I can’t say why, but there’s something highly amusing — and imminently satisfying — about seeing somebody get hit on the head with a frying pan. Let’s face it: A pie in the face isn’t half as funny.
That particular brand of comic violence is central to Pete Bakely’s “Skillet Tag,” a raucous farce that finds time to satirize the global economy between outrageous acts of onstage violence.
The set-up is a “team-building” exercise called by Jeff, an executive at a global greeting-card company that happens to be based in Kansas City. He brings together his office assistant, his staff attorney, his I.T. guy, a junior executive and a woman who shows up at the office each day to do nothing but drink.
This exercise is carried out in Jeff’s home and his idea is for the assembled employees to play an unusual game of tag in which the “tagging” is done with cast-iron skillets and steel frying pans. This can lead to nothing good, naturally, and when one of the characters is “tagged” with fatal results, a chain reaction is set in motion. Before the final curtain, the stage has been littered with bodies.
What makes the show fun is what Bakely does with his characters and plot. Revelations and reversals are cleverly woven into the story and the R-rated comedy is often so over the top that laughter is the only natural response.
The talented cast has varying levels of experience but director Sam Slosburg gives them a good run. Timing is key, and while some of the action was off a beat or two Wednesday night, much of it was on the money.
Of the men, the best performance comes from J. Will Fritz, the insecure computer technician, who finds himself reluctantly drawn into a hedonistic nightmare. Fritz plays the role like a little kid who just wants to go home and he scores some of the biggest laughs in the show.
Matt Leonard gives us a successful, aggressive performance as the megalomaniacal boss with a bizarre sex life that becomes clear as the play progresses. He’s the kind of employer who expresses frustration at the Human Resources Department for its insistence on things like firing with cause and its fussy rules about sexual harassment.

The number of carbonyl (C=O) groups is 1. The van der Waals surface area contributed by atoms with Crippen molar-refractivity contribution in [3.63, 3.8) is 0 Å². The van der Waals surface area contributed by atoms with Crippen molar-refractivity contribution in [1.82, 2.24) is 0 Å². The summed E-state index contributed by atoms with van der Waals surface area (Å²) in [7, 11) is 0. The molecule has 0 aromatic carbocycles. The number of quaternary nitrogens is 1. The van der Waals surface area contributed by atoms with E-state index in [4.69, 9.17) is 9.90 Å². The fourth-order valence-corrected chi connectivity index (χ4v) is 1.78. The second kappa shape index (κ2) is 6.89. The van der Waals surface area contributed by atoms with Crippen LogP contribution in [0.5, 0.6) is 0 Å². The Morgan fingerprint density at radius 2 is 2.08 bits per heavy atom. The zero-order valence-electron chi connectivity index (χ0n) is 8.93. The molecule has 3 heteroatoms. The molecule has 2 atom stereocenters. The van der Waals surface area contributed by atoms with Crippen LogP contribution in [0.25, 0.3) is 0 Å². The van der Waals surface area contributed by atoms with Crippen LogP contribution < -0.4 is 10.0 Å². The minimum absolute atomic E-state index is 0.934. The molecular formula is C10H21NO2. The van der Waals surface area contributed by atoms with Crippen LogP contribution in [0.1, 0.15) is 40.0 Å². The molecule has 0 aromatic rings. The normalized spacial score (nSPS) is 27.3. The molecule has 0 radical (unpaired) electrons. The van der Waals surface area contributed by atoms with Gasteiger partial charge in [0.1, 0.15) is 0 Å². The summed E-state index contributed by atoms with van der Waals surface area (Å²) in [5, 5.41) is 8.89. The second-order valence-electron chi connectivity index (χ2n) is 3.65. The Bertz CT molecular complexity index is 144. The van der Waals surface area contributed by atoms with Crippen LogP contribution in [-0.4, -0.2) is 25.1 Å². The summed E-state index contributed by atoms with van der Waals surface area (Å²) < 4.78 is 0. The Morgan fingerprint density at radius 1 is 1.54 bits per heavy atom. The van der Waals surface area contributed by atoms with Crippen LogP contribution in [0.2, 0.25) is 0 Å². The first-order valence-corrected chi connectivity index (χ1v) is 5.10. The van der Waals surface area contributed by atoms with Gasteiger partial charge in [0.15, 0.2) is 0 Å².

Phillip Shinn is amusing as a glib executive who looks for ways to turn the evening of murders to a business advantage and Kyle Wallen makes an impression in a brief but indelible appearance as a cop, whose incongruous beard and long hair would lead you to peg him as a heavy metal musician or resident of a hobo camp.
The women offer nice comic performances across the board, but none is more impressive than Kenna Marie Hall, whose transition from PMS-crazed office assistant to sexually aggressive serial killer is something to see.
Laura Jacobs gives us a smart, smoothly realized performance as the blithely inebriated corporate untouchable who settled a sexual harassment lawsuit by choosing to keep her job without having to do any work. Aurelie Roque seems a bit straitjacketed as the lawyer, although she knows how to deliver amusing one-liners. Chelsey Tigue, who shows up as a second cop in the closing minutes of the play, uses her obvious miscasting to her comic advantage.
Bakely exhibits a gift for absurdist humor and shows us that farce is far from dead. But with his penchant for the grotesque and wild sexual humor, Bakely is unlikely to see his work produced at the dinner theater anytime soon.
Slosburg puts together a clever curtain call, in which each actor comes on stage to be murdered by another, until at last the cast is piled in a heap at center stage. A fitting end to a show that delights in homicide.‘Lessons From Marlene’
Katie Kalahurka is a gifted comedian, and her original show, “Lessons From Marlene,” is a trippy, absurdist step into a region not unlike the Twilight Zone. Performing at the Fishtank on Wednesday night for a sitting-room-only crowd — the overflow spectators sat on big cushions inches from the stage — Kalahurka combined humor and music with an occasional moments of poignancy.
Kalahurka’s show, directed by Vanessa Severo, appears to be a sort of cosmic hallucination that happens in a single, elongated moment as a character named Katie is about to be married. The ghost of Marlene Dietrich appears periodically to hand out advice on the meaning of life, and Katie shares strange chapters from her past, including an obsession with Scotty from “Star Trek.”
We get a few cabaret songs and an Irish ballad along the way, and while the show occasionally veers into incoherence, Kalahurka’s commanding performance leaves little doubt in the viewer’s mind that he or she has seen something remarkable — even if its meaning isn’t very clear.